Sea
in river estuaries its influence can extend far offshore as the freshwater is lighter and "floats" on top of the much larger body of saltwater until wind and temperature changes mix it in. Similarly, warmer water is less dense and seawater warmed in the inter-tidal zone may "float" on the colder offshore water. The amount of light penetrating the seawater also varies with depth and turbidity. This leads to differing populations of plankton in different parts of the sea and varying communities of animals that feed on these populations. However, increasing seasonal storminess leads to greater mixing of water and tends to break down these divisions, which are more apparent when the weather is calm for long periods. Plankton
Plankton
includes bacteria, plants (phytoplankton) and animals (zooplankton) that drift in the sea. Most are microscopic, but some, such as the various species of jellyfish and sea gooseberry, can be much bigger. Diatoms and dinoflagellates dominate the phytoplankton. Although they are microscopic plants, diatoms have hard shells and dinoflagellates have little tails that propel them through the water. Phytoplankton populations in the Irish Sea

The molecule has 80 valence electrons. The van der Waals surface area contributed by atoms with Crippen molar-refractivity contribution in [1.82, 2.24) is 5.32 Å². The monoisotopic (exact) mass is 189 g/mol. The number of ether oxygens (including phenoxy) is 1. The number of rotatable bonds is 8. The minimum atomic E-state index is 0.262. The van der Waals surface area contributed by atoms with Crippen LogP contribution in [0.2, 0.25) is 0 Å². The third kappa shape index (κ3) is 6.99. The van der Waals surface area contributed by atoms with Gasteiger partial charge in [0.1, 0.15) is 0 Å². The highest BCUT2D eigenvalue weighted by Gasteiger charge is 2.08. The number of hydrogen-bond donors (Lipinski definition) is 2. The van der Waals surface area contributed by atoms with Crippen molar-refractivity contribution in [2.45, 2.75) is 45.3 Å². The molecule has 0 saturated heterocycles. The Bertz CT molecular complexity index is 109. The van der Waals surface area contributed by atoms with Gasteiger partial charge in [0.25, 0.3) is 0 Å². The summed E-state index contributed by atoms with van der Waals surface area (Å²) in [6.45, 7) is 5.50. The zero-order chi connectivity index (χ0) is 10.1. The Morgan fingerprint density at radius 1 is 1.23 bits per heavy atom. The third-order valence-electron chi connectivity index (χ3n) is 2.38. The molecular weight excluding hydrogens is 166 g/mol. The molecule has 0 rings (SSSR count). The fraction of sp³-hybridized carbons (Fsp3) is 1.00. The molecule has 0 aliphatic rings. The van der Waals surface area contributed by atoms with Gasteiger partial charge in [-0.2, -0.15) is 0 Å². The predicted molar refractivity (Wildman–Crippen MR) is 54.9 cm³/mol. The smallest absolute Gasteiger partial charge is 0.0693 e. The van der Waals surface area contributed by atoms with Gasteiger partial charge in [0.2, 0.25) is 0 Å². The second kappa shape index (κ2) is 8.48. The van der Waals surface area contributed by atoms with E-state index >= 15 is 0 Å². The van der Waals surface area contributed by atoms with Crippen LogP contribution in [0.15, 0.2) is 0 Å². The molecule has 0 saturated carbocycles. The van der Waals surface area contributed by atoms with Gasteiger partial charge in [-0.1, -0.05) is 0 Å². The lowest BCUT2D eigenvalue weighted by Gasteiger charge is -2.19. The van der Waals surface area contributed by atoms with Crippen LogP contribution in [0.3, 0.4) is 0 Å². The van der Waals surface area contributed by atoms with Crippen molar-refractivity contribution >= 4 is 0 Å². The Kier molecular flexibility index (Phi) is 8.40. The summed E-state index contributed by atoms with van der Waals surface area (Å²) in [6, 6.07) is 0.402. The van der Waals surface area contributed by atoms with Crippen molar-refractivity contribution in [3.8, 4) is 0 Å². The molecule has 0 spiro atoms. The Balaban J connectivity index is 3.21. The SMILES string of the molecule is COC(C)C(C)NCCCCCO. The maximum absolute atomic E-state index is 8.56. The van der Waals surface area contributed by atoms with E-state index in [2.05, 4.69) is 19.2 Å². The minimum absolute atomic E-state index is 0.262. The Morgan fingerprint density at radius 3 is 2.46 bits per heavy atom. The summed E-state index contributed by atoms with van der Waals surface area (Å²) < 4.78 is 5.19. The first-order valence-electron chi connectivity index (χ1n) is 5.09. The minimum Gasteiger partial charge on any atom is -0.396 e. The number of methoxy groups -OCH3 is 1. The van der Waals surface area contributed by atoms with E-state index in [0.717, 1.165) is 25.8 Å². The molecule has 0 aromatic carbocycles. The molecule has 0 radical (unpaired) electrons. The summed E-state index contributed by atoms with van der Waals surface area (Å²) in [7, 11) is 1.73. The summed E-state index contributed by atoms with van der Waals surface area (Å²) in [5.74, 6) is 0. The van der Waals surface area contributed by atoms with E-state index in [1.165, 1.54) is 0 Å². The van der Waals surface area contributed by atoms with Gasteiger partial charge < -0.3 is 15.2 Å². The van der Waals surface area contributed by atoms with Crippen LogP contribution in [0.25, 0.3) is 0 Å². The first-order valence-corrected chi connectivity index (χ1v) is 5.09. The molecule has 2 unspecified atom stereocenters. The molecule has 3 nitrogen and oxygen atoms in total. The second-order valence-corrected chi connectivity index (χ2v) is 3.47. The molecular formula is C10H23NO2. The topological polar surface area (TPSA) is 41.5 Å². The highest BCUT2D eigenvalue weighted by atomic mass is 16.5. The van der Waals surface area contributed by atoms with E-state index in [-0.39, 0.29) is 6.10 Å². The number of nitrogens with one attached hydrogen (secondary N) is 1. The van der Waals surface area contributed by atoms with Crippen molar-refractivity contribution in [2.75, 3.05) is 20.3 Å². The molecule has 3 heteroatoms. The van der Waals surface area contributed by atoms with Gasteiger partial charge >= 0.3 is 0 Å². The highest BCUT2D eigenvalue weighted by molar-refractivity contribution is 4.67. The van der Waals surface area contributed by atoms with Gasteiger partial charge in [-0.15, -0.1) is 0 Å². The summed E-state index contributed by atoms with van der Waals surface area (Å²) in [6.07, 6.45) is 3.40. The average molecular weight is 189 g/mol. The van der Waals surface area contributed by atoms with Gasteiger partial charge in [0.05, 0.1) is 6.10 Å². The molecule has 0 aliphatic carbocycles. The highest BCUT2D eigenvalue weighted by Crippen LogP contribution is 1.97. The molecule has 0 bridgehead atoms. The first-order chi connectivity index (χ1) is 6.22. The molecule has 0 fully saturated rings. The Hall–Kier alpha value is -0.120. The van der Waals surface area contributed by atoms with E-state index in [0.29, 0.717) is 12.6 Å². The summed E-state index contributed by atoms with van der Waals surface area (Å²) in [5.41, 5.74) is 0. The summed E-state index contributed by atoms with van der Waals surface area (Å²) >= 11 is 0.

Sea
have a spring "bloom" every April and May, when the seawater is generally at its greenest. Crustaceans, especially copepods, dominate the zooplankton. However, many animals of the seabed, the open sea and the seashore spend their juvenile stages as part of the zooplankton. The whole plankton "soup" is vitally important, directly or indirectly, as a food source for most species in the Irish Sea, even the largest. The enormous basking shark, for example, lives entirely on plankton and the leatherback turtle's main food is jellyfish. A colossal diversity of invertebrate species live in the Irish Sea
Sea
and its surrounding coastline, ranging from flower-like fan-worms to predatory swimming crabs to large chameleon-like cuttlefish.[22] Some of the most significant for other wildlife are the reef-building species like the inshore horse mussel of Strangford Lough
Strangford Lough
and the inter-tidal honeycomb worm of Morecambe
Morecambe
Bay, Cumbria
Cumbria
and Lancashire. These build up large structures over many years and, in turn, provide surfaces, nooks and crannies where other marine animals and plants may become established and live out some or all of their lives. There are quite regular records of live and stranded leatherback turtle in and around the Irish Sea. This species travels north to the waters off the British Isles
British Isles
every year following the swarms of jellyfish that form its prey. Loggerhead turtle, Ridley sea turtle
Ridley sea turtle
and green turtle are found very occasionally in the Irish Sea